I think I have probably mentioned one or a hundred times the lack of rain around here. All my complaining managed to catch up with me the one weekend I decided to be outdoors-y girl and drag my rear up the 15,000 ft mountain just outside of Arusha - Mt. Meru. It all started innocently enough with a moderate drizzle that kept us cool on day one as we ascended the first 3,300 ft over the course of 8.7 miles. Most of us were more preoccupied by the burgeoning blisters on our heels, guiltless-ly consuming all the chocolate in our packs and praying to the gods that Melanie's shoe* would make it to the first camp. And by the time we reached the first camp at 8,250 ft, the damp clothes felt good against the cool breeze. Equally convenient was not only the full moon weekend we'd chosen, but a SUPER moon no less.
Day 2 had us climbing the same amount of elevation as day 1 (3,450 ft) but over 1/2 the distance (3 miles). The day started with a heavy fog and light mist. Within 30 minutes of hiking, the faucet was open even further and we were drenched by the time we reached camp 2 (3.5 hours later, 11,700 ft). Again, feeling pretty bad ass, we didn't let the rain get us down. We'd made decent time considering the entire hike involved climb steps. Once changed into the last vestiges of dry clothes, we were happy campers again and the world smiled with us
by bringing out the sun. After lunch, we opted to climb Little Meru (12,533 ft) which was about a 45 min hike from the camp and was possibly our only chance to summit anything AND have a view of Mt. Kilimanjaro. Being the outdoors-y warrior that I am, I single-handedlyfought off the rain gods by wearing long johns under my rain pants, plastic bags over my socks and a rain jacket over my thermal top. The sun stayed out and I was drenched in sweat (badge of honor forthcoming). After dinner, it was early to bed as we'd be rising at midnight to start our climb to the summit.
Again, the cosmos smiled down on us and we departed camp 2 with a clear sky and full moon bright enough to illuminate our path without headlamps - if that doesn't put a spring in your weary step, I don't know what will! Nevertheless, our weather-luck ran out quickly and the clouds quickly flew in. They managed to hold on to their precipitation for the first 4 hours or so, but then the higher we climbed and neared the summit, it started to snow. Yeah, I was pretty cold and tired by this point, but snow! In Africa! Cool! It had been two years since I'd seen any of the white stuff so I managed to feign an enthusiastic grunt for the guide every time he checked on me. Then, finally, 6 hours after having set off, we scrambled up some rocks and arrived at the summit (14,980ft) and were treated to an absolute white out. The sun had risen, but you couldn't tell. Mt. Kilimanjaro was out in the distance and we could barely see 30 ft in front of us. I was cold, filled with pride and accomplishment and ready to get the &^%$ off the summit and back to the land of hot chocolate.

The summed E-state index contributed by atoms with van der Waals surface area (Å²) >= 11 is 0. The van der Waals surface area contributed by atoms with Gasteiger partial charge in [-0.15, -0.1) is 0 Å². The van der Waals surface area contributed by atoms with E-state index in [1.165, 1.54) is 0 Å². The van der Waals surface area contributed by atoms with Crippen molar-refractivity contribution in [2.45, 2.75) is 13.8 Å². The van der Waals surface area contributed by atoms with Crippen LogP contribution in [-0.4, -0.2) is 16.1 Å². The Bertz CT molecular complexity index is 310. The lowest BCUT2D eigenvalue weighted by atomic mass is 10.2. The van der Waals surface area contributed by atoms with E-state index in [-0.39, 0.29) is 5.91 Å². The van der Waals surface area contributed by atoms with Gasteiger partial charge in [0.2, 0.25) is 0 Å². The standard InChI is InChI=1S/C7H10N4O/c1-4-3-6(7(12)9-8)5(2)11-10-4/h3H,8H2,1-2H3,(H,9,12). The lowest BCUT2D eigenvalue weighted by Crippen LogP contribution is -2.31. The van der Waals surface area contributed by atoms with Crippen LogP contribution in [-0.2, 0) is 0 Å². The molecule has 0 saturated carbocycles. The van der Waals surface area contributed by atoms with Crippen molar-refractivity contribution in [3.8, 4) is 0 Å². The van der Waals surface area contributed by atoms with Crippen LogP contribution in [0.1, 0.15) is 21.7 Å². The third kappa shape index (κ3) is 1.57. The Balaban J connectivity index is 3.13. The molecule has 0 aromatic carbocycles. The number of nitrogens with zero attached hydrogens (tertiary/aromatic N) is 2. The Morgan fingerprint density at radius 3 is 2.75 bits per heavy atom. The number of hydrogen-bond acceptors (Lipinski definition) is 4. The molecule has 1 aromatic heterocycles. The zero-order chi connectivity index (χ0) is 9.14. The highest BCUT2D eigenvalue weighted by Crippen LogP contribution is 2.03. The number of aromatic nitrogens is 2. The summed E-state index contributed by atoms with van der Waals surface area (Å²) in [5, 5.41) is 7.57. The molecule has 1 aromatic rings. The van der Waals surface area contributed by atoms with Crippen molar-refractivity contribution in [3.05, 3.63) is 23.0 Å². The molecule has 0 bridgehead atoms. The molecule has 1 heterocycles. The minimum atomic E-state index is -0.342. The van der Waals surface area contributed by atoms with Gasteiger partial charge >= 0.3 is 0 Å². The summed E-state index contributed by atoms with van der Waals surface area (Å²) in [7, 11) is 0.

We only spent about 20 min on the summit and then down we went. The snow was letting up and we could see green slopes down below - surely the more we descend, the better the weather will be! LMAO!!!! (translation for the parents: laughing my ass off). It was certainly exciting to see snow after a 2 yr absence, but hail? Sleet? Not so fun, especially when you're 14,000 ft in the air, 30 miles from home and 15 hours (if all goes well) from embracing your family. I won't lie, panic fueled my walk back. Screw the trail mix and frozen chocolate bars in my bag, get me off this mountain. Four hours of small but consistent hail accompanied us across loose sand/ash, narrow mountain saddles and forty-five degree angle lava flows that had to be scaled (hi mom!) until we reached a safe point and could finish our descent in peace.
Suffice to say, we made it with puddles in our boots and morale still mostly intact (two of the women said immediately after getting to the safe point 'I definitely want to do this again!' I was not one of the two). Mt. Meru looms over us in Arusha every day and there's hardly a spot in the city in which you cannot see it (provided its not hidden in the clouds). Admittedly, its quite gratifying to have conquered it. I can't help but feel a tickle of pride every time it shows up in my peripheral vision or looms ahead of me as I approach the house.
Roger has also climbed Mt. Meru but with optimal weather (things like sun!). So he may have the whole I-write-judgments-against-perpetrators-of-the-Rwandan-genocide-and-what-do-you-do thing going on, but I summited Mt. Meru in the snow!
*Our co-climber, Melanie (also my upstairs neighbor), had some very bad luck with her boots about 15 min into the hike. The sole of her boot completely detached from the boot. Some blister tape and borrowing gaiters from the guide seemed to do the trick. About 30 min later, the sole of her other boot did the same thing. Same remedy. When we got to camp 1, a porter sewed the soles back on and used duct tape to “weather-proof” them! And they survived!
Had there been no adverse weather, it might have looked more like this (from Roger's summit in Nov 2009):